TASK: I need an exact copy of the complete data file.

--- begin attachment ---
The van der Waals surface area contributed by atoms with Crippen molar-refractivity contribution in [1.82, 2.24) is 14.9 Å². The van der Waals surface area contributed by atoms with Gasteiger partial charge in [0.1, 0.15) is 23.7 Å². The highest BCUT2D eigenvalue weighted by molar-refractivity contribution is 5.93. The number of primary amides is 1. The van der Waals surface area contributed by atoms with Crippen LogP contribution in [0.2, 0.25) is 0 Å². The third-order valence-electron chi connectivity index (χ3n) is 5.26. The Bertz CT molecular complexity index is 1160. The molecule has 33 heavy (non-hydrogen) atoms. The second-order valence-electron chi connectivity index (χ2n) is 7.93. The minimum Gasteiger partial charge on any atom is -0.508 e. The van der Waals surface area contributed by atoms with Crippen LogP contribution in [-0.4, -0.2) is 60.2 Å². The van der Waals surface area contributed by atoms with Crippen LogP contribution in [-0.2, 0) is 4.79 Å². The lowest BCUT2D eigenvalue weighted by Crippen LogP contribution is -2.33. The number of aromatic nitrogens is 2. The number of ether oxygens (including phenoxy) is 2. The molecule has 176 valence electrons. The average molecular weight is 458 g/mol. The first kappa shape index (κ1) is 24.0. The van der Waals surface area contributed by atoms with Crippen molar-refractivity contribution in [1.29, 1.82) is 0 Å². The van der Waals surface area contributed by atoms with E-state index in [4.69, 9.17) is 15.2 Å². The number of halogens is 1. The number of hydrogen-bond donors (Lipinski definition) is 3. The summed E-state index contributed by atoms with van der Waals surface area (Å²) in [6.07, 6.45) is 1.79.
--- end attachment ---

The van der Waals surface area contributed by atoms with Crippen molar-refractivity contribution in [1.82, 2.24) is 14.9 Å². The van der Waals surface area contributed by atoms with Gasteiger partial charge in [0.1, 0.15) is 23.7 Å². The highest BCUT2D eigenvalue weighted by molar-refractivity contribution is 5.93. The number of primary amides is 1. The van der Waals surface area contributed by atoms with Crippen LogP contribution in [0.2, 0.25) is 0 Å². The third-order valence-electron chi connectivity index (χ3n) is 5.26. The Bertz CT molecular complexity index is 1160. The molecule has 33 heavy (non-hydrogen) atoms. The second-order valence-electron chi connectivity index (χ2n) is 7.93. The minimum Gasteiger partial charge on any atom is -0.508 e. The van der Waals surface area contributed by atoms with Crippen LogP contribution in [-0.4, -0.2) is 60.2 Å². The van der Waals surface area contributed by atoms with Crippen LogP contribution in [-0.2, 0) is 4.79 Å². The lowest BCUT2D eigenvalue weighted by Crippen LogP contribution is -2.33. The number of aromatic nitrogens is 2. The number of ether oxygens (including phenoxy) is 2. The molecule has 176 valence electrons. The average molecular weight is 458 g/mol. The first kappa shape index (κ1) is 24.0. The van der Waals surface area contributed by atoms with Crippen molar-refractivity contribution in [1.29, 1.82) is 0 Å². The van der Waals surface area contributed by atoms with E-state index in [4.69, 9.17) is 15.2 Å². The number of halogens is 1. The number of hydrogen-bond donors (Lipinski definition) is 3. The summed E-state index contributed by atoms with van der Waals surface area (Å²) in [6.07, 6.45) is 1.79.